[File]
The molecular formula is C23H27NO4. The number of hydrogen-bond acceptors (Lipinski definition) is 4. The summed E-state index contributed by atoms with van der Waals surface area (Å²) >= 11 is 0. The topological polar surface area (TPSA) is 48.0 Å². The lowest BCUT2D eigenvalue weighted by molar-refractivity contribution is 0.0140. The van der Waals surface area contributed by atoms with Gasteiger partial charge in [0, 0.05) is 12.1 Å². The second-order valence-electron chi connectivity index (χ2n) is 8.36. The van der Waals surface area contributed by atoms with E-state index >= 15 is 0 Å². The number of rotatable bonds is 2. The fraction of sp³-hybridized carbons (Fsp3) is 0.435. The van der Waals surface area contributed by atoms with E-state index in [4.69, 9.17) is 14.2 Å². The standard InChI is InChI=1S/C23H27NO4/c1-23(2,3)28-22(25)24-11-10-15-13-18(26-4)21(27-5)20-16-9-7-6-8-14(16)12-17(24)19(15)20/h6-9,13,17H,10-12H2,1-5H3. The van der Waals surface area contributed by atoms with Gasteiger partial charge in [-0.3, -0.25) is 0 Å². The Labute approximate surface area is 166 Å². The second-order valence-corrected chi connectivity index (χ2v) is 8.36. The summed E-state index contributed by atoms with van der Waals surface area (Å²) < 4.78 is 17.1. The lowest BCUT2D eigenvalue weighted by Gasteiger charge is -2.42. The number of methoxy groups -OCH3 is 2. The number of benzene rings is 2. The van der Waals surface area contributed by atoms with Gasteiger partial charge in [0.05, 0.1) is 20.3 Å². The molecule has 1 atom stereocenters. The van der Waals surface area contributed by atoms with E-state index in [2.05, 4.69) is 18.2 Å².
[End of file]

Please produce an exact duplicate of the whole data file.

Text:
The molecular formula is C23H27NO4. The number of hydrogen-bond acceptors (Lipinski definition) is 4. The summed E-state index contributed by atoms with van der Waals surface area (Å²) >= 11 is 0. The topological polar surface area (TPSA) is 48.0 Å². The lowest BCUT2D eigenvalue weighted by molar-refractivity contribution is 0.0140. The van der Waals surface area contributed by atoms with Gasteiger partial charge in [0, 0.05) is 12.1 Å². The second-order valence-electron chi connectivity index (χ2n) is 8.36. The van der Waals surface area contributed by atoms with E-state index >= 15 is 0 Å². The number of rotatable bonds is 2. The fraction of sp³-hybridized carbons (Fsp3) is 0.435. The van der Waals surface area contributed by atoms with E-state index in [4.69, 9.17) is 14.2 Å². The standard InChI is InChI=1S/C23H27NO4/c1-23(2,3)28-22(25)24-11-10-15-13-18(26-4)21(27-5)20-16-9-7-6-8-14(16)12-17(24)19(15)20/h6-9,13,17H,10-12H2,1-5H3. The van der Waals surface area contributed by atoms with Gasteiger partial charge in [-0.3, -0.25) is 0 Å². The Labute approximate surface area is 166 Å². The second-order valence-corrected chi connectivity index (χ2v) is 8.36. The summed E-state index contributed by atoms with van der Waals surface area (Å²) < 4.78 is 17.1. The lowest BCUT2D eigenvalue weighted by Gasteiger charge is -2.42. The number of methoxy groups -OCH3 is 2. The number of benzene rings is 2. The van der Waals surface area contributed by atoms with Gasteiger partial charge in [0.05, 0.1) is 20.3 Å². The molecule has 1 atom stereocenters. The van der Waals surface area contributed by atoms with E-state index in [2.05, 4.69) is 18.2 Å².